As for repeating the research to cope with the "new" challenges in this age of immersive audio, I doubt that anything consequential will be learned. I'm not being boastful, just acknowledging that designing neutral sounding loudspeakers for use in any location simply requires competent engineers who know the rules. I see nothing in surround and elevation speaker applications that demands more knowledge than exists. There are serious issues with bass performance in rooms, and there are challenges with immersive audio but they have nothing to do with limitations in loudspeakers.

Customers have some responsibility, though. Placing and aiming speakers is challenging, especially if, as is the common practice, they need to be "invisible". As those of you who have seen photos of my system can see, this household does not shrink from seeing loudspeakers. The rewards are audible.

That said, your enthusiasm for this topic could be channeled to educating customers to select wisely from products already in the marketplace and teaching them how to use them. That is a worthwhile effort.
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post #3684 of 5318 Old 07-13-2019, 01:13 PM
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… Q. “How high in frequency can the subwoofers go before localization becomes a problem?”
A. This has been done to death over the years (not by me), and the 80 Hz default crossover frequency in bass management schemes is well chosen in my opinion. I have done some informal tests and it appears to work. Many people even have trouble cutting off their subs sharply enough to avoid localization. I cannot explain your truly rare satisfaction using 150 Hz. It must have something to do with their location re the other speakers in the room. ...
I've personally done a lot of experimentation with subwoofer placement and crossover frequencies. My experience has been that when the sub is located between the L/R at the front of the room it can be crossed over at higher frequencies than 80Hz without localization. When running small L/C/R I've crossed to the sub as high as 160Hz without localization. Obviously there are many variables including specific speaker/sub performance, precise speaker locations and individual sensitivity to low bass localization. So this can work for some people in some environments but not for others.

The main issue for many is that front of room between L/R is usually not the best room location for optimum sub performance. In one case it was preferable to me to sacrifice ultimate sub performance for the superior overall speaker system sound at higher volume when the small L/C/R were relieved of more bass in the 80-160Hz range.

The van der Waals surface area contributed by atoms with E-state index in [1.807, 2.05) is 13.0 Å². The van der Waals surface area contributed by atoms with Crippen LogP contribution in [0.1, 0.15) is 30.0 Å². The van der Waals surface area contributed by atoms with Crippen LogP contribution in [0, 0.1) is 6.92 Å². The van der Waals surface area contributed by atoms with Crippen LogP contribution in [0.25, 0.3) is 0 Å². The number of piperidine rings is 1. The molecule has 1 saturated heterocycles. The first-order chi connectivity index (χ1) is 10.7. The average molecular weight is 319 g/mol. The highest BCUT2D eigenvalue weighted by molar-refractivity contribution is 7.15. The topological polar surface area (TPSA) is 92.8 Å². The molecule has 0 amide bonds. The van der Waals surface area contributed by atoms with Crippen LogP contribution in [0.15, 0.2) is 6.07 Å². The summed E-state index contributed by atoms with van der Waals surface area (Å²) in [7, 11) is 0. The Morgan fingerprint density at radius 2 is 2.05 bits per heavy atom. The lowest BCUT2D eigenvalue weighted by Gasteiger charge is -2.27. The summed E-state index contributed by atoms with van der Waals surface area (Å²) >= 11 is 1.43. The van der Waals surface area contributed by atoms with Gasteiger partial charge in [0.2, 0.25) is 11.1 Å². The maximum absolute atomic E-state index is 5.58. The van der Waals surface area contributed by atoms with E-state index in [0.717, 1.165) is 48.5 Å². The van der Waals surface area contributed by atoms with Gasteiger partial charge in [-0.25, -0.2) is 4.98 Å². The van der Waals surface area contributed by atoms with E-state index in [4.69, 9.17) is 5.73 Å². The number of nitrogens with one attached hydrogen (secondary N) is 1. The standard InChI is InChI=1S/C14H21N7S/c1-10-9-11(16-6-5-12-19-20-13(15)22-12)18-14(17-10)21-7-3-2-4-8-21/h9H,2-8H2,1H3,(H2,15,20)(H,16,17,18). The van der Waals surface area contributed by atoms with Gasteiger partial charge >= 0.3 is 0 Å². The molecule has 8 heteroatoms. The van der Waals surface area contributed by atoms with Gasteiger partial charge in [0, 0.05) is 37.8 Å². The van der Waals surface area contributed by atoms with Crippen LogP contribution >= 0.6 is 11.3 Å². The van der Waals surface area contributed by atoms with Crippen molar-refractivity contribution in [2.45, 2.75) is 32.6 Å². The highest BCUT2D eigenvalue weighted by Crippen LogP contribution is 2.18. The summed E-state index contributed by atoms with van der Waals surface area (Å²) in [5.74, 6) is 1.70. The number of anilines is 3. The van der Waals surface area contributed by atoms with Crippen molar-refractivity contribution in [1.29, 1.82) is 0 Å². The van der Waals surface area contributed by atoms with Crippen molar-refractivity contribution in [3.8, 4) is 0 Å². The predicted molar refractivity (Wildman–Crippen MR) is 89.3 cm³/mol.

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post #3685 of 5318 Old 07-13-2019, 02:19 PM
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For the benefit of others in the forum I submit the following summary comments, but the answers to your questions are all in the book you have and the companion website which is open access for all - www.routledge.com/cw/toole.

Q: “Would there be any benefit to redoing the Preference testing to see if “specialty” speakers could be more beneficial in a multi-channel immersive system?”
A: Not that I can think of. Speakers are speakers, wherever they are located, and sound is sound, whatever channel it emanates from. I’m not trying to be facetious, but really it should be obvious from what is in the book, which I understand you have read. So, to recap, the direct sound should be as smooth and flat as possible and off axis, potentially reflected sounds, should also be smooth, and similar in spectral balance. The smoothness in all curves indicates an absence of resonances, the most audible of problems and this is a universally desirable characteristic for speakers. The direct sound is especially important, so all loudspeakers should be aimed at the prime location and all listeners, if possible, should be within the listening window. Beyond that, if they can play loud enough for you, sit back and enjoy.
I totally agree that audible resonances are the biggest culprit causing speakers to sound less good, and that aspect wouldn't change because of any other changes in technology. My own speakers, (Triad Platinums), are extremely massive and well braced. The knuckle rap test reveals a very dead cabinet. Some of my previous speakers sounded less good and the cabinets were a lot less robust. I didn't identify the problems with the other speakers as cabinet resonances, but in retrospect, I'm sure thats what they were. In my room, I have dealt with reflections by using a large amount of dampening in the front end of the room. The front half is about as close as one can come to anechoic without being in an anechoic chamber. I think this helps with localization of discreet sounds in immersive audio. (The back half the room is much more reflective then the front half, and I have never felt like my room was too dead, nor has anyone else who's ever heard it. In fact, many who've heard it have described it as the best room they've ever heard. Having said that, sound localization is not nearly as good from my rear surrounds and rear heights as it is from the fronts, wides, sides and heights.) Nonetheless, it seemed possible that, in rooms that are not so well damped, reducing sound energy to reflective surfaces would improve the "discreetness" of sound localization, especially since spaciousness isn't such a high priority requirement in immersive audio. If you don't think it would be beneficial to find out, I will defer to your expert opinion.